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Canterbury (Connecticut, United States) (search for this): chapter 28
he imperturbable general-in-chief were on their feet giving vent to boisterous demonstrations of joy. For some minutes there was a bewildering state of excitement, and officers fell to grasping hands, shouting, and hugging each other like school-boys. The news meant the beginning of the end, the reaching of the last ditch. It pointed to peace and home. Dignity was thrown to the winds, and every man at that moment was in a fitting mood to dig his elbows into the ribs of the Archbishop of Canterbury, or to challenge the Chief Justice of the Supreme Court to a game of leap-frog. The proprieties of army etiquette were so far forgotten in the enthusiasm of the occasion that as soon as I had thrown myself from my horse I found myself rushing up to the general-in-chief and clapping him on the back with my hand, to his no little astonishment, and to the evident amusement of those about him. Badeau, in his Military history of Ulysses S. Grant, says in referring to this scene: The bearer
Five Forks (Virginia, United States) (search for this): chapter 28
ke a heavy blow with all the infantry and cavalry as soon as he could get them into position, provided the enemy should make a stand behind his intrenchments at Five Forks, which seemed likely. While we were talking, General Warren, who had accompanied Crawford's division, rode up and reported in person to Sheridan. It was then lonel Babcock now left us to return to headquarters. About one o'clock it was reported by the cavalry that the enemy was retiring to his intrenched position at Five Forks, which was just north of the White Oak road and parallel to it, his earthworks running from a point about three quarters of a mile east of Five Forks to a pointFive Forks to a point a mile west, with an angle or crochet, about one hundred yards long, thrown back at right angles to the left of his line to protect that flank. Orders were at once given to Warren's corps to move up the Gravelly Run Church road to the open ground near the church, and form in order of battle, with Ayres on the left, Crawford on
Forsyth, Ga. (Georgia, United States) (search for this): chapter 28
h the Johnnies as they filed past. Go right over there, he said to them, pointing to the rear. Get right along, now. Oh, drop your guns; you'll never need them any more. You'll all be safe over there. Are there any more of you? We want every one of you fellows. Nearly 1500 were captured at the angle. An orderly here came up to Sheridan, saluted, and said: Colonel Forsyth of your staff is killed, sir. It's no such thing! cried Sheridan. I don't believe a word of it. You'll find Forsyth's all right. Ten minutes later Forsyth rode up. He had been mistaken for the gallant General Winthrop, who had fallen in the assault. Sheridan did not even seem surprised when he saw Forsyth, and merely said: There; I told you so. This incident is mentioned as illustrative of a peculiar trait of Sheridan's character, which never allowed him to be disturbed by camp rumors, however disastrous. The dismounted cavalry had assaulted as soon as they heard the infantry fire open. The natty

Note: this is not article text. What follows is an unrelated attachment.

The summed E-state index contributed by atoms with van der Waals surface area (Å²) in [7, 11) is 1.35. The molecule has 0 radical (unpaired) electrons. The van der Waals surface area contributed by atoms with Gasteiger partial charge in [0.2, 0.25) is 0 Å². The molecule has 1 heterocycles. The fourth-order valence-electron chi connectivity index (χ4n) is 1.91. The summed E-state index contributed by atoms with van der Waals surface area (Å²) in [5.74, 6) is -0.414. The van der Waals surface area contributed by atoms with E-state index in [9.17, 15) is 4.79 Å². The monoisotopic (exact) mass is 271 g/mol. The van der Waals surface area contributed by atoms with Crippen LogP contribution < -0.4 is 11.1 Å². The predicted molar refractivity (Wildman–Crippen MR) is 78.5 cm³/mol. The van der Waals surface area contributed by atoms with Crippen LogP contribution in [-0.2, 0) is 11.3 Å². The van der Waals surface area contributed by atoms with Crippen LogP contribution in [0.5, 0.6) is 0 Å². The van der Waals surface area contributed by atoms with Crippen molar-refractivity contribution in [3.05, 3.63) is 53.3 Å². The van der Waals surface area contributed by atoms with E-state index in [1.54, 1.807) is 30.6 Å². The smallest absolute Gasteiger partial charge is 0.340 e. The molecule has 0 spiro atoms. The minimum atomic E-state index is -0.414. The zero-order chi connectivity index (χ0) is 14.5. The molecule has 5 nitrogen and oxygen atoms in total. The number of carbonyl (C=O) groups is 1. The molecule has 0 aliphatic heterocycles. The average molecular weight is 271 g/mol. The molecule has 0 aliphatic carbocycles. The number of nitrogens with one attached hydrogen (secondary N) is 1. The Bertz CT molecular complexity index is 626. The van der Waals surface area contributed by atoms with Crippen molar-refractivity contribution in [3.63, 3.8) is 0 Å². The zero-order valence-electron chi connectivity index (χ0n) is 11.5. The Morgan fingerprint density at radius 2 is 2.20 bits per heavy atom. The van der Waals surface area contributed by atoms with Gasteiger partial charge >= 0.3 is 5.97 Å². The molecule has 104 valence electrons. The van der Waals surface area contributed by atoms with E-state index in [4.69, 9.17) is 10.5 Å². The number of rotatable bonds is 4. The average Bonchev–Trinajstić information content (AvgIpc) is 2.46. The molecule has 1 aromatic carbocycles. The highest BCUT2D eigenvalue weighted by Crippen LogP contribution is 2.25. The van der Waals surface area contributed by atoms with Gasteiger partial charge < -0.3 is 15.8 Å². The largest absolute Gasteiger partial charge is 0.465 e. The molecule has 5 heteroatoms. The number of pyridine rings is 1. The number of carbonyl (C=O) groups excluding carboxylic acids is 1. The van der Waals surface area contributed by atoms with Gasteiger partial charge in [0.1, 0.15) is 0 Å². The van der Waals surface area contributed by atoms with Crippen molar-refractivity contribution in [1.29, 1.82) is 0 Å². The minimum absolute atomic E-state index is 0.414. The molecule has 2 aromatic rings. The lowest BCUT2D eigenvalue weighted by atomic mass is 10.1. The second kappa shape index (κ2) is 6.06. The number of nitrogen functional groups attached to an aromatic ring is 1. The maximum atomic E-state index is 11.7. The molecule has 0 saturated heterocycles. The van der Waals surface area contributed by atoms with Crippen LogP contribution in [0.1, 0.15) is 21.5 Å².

White Oak (North Carolina, United States) (search for this): chapter 28
headquarters. About one o'clock it was reported by the cavalry that the enemy was retiring to his intrenched position at Five Forks, which was just north of the White Oak road and parallel to it, his earthworks running from a point about three quarters of a mile east of Five Forks to a point a mile west, with an angle or crochet, n, which was on the left. Ayres threw out a skirmish-line and advanced across an open field which sloped down gradually toward the dense woods just north of the White Oak road. He soon met with a fire from the edge of these woods, a number of men fell, and the skirmish-line halted and seemed to waver. Sheridan now began to exhibhe surviving veterans often decorate his body with flowers on Memorial Day. Mackenzie had been ordered up the Crump road, with directions to turn east on the White Oak road, and whip everything he met on that route. He encountered a small cavalry command, and whipped it, according to orders, and then came galloping back to joi
Crump (Mississippi, United States) (search for this): chapter 28
e was presented to Sheridan by the Second Michigan Cavalry in the little town of Rienzi, Mississippi, in 1862. After the famous ride he was sometimes called Winchester. He was of Blackhawk blood. He bore Sheridan in nearly all his subsequent battles. When the animal died in 1878, in his twentieth year, his body was stuffed, and now stands in the museum on Governor's Island. The surviving veterans often decorate his body with flowers on Memorial Day. Mackenzie had been ordered up the Crump road, with directions to turn east on the White Oak road, and whip everything he met on that route. He encountered a small cavalry command, and whipped it, according to orders, and then came galloping back to join in the general scrimmage. Soon Ayres's men met with a heavy fire on their left flank, and had to change directions by facing more toward the west. As the troops entered the woods, and moved forward over the boggy ground, and struggled through the dense undergrowth, they were